After identifying the remains of a few other animals, including hippos and rhinos, we walked from the paleo-shore of Lake Turkana. Psychologically the lake seemed to shrink further and further away as the sun rose and our hike took us out over the desert and through a rocky canyon formed by churning volcanic deposits. The ignimbrite layers that lithified where we walked started their geological journey as massive ash flows that tumbled down the face of an extinct volcano. The flow blasted through everything in its path and scooped up rock and organics along the way.
The hike across the desert to the water hole. The badlands give way to a pebble and sand desert littered with fossils and more recent bone eroded form the Miocene buttes that haven't fully deflated yet. There's an ash layer in this one. It's tuff to see.
As the temperature rose, Rosie, Acacia, Eve, and Meagan showed they could soldier on through the heat of the desert. A key geological skill.
A volcanic valley formed by rocks that were deposited by a rush of lava, boulders, and ash. The material tumbled down the sides of an erupting volcano and eventually settled into a mash of great stuff to climb, also called ignimbrite.
Cory climbs up a basalt boulder in the ignimbrite field to get a panoramic shot of the desert surrounding the Lothagam outcrop.
At the end of this frozen geological violence is a quiet watering hole where Turkana herdsmen bring their stock after a long hike across the barren expanse. As Dr. Feibel described the lengths (and depths) desert herdsmen go to find water for their animals, a goatherd and his animals moved in on the water. As if to illustrate Dr. Feibel’s point, the goatherd excavated a hole in the sand to allow the water hidden in the earth to bubble up for the thirsty goats.
The goatherd just climbed out of a well he excavated a few feet into the sand. He's now pouring out the water into a portable plastic trough for his waiting animals.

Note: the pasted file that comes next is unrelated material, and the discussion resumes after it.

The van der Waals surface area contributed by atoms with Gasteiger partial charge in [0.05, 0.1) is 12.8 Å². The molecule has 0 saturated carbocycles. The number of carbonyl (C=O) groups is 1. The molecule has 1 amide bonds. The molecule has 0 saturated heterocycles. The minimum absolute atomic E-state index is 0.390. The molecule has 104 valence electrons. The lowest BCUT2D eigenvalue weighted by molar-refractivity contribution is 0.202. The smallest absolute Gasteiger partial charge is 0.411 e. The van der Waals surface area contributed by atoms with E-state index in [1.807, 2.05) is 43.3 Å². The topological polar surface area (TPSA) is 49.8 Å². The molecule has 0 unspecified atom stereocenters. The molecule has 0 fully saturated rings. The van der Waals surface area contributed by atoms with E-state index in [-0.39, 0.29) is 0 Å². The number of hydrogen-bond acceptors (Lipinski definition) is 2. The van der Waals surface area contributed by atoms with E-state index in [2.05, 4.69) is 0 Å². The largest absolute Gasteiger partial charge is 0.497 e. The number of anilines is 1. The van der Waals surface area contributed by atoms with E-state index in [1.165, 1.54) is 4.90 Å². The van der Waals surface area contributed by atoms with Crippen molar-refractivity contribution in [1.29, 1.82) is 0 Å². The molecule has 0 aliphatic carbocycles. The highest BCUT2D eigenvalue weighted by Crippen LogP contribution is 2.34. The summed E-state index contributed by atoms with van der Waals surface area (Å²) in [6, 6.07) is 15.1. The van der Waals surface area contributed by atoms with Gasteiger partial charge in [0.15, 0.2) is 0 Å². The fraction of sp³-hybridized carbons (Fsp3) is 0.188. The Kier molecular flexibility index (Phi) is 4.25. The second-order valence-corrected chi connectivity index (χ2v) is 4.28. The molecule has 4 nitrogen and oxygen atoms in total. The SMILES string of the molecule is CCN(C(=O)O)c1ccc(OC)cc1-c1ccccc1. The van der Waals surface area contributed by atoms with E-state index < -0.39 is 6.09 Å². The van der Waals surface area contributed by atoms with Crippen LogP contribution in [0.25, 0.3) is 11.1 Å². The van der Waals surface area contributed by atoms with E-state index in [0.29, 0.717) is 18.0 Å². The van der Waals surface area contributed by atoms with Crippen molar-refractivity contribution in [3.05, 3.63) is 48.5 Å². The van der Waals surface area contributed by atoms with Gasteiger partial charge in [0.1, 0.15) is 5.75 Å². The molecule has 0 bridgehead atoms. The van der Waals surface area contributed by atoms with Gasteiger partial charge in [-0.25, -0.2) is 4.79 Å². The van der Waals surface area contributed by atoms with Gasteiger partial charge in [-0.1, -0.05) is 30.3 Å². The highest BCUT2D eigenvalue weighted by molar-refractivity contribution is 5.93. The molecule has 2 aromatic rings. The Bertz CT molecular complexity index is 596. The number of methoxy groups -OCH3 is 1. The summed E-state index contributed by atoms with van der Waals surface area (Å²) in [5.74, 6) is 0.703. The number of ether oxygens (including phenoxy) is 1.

The Lothagam watering hole is a key resource for all the pastoralist Turkana in the area. When multiple flocks get to the area, they loop the lush oasis like aircraft in a holding pattern, waiting to swoop in to refuel.
A goatherd and his animals getting ready to move in on the Lothagam watering hole.
The watering hole is surrounded by palm trees and ignimbrite boulders, a perfect place to take a breather before starting a return hike with no guide but a GPS, compass, and memory. Fortunately everyone knew how to use all three.
Some groups were tracked by a curious group of donkeys, a rare sight closer to TBI. These animals are never far from water and when they can't find any, they'll start to dig their own well. A handy talent.
As I took the hint and took a few swigs of my own water, Dr. Feibel did a water check. Everyone was equipped with at least half a liter. “Alright, you have what you need. Get back to camp!” And with that, the walk was dismissed and the field school began a wandering hike across the desert without escort. Fortunately, everyone knew how to use their GPS and compasses and arrived safely back at camp for a lentil lunch washed down with a few liters of water.
Dr. Craig Feibel sends the students forth across the desert.
A stalwart acacia offering one of the few non-rocky slices of shade in Lothagam. There are so few trees in the area that they each were given a name in the early '90s when Dr. Feibel and Dr. Leakey excavated Lothagam in earnest. Unfortunately, I wasn't formally introduced to this one.
Along the way, caves were explored and fossils discovered. Par for the course at Lothagam.
Rob hefts a fragment of hippo palate. We're looking at the upper teeth from a food-eye-view. The snout would have been to the left and the rest of the body to the right.
Rob hefts a piece of elephant limb bone. There were multiple species of proboscidean (the family that elephants belong to) wandering the winding rivers of Lothagam 6 million years ago and their remains could be mistaken at first glance for tree trunks.
The three caballeros tracked us nearly to the truck. They didn't offer to give us a lift.
As we loaded back up into the truck for the trip back to TBI, Natalie spoke for us all, “I wish we could have another night out here. Or maybe two more. This place is awesome.”
Nearly back to the truck and a final farewell to the sloping red rocks of Lothagam.
There are still fossils in these hills waiting to be found...
Tags: Geology, Holocene, Lothagam, Miocene
I am a graduate student in Anatomical Sciences at Stony Brook University and a Turkana Basin Fellow. I study the evolution of a group of extinct carnivorous mammals called creodonts, a group of mammals that once filled all the carnivorous niches of Africa before the continent was invaded by modern carnivores like dogs, cats, and hyenas. I was one of the teaching assistants for the Spring 2013 Field School. I'm originally from outside Cincinnati, Ohio and I did my undergraduate work at The Ohio State University where I studied Geology and Anthropology. I've done fieldwork in North Dakota, Utah, Madagascar, Egypt, Germany, Kenya and Oman.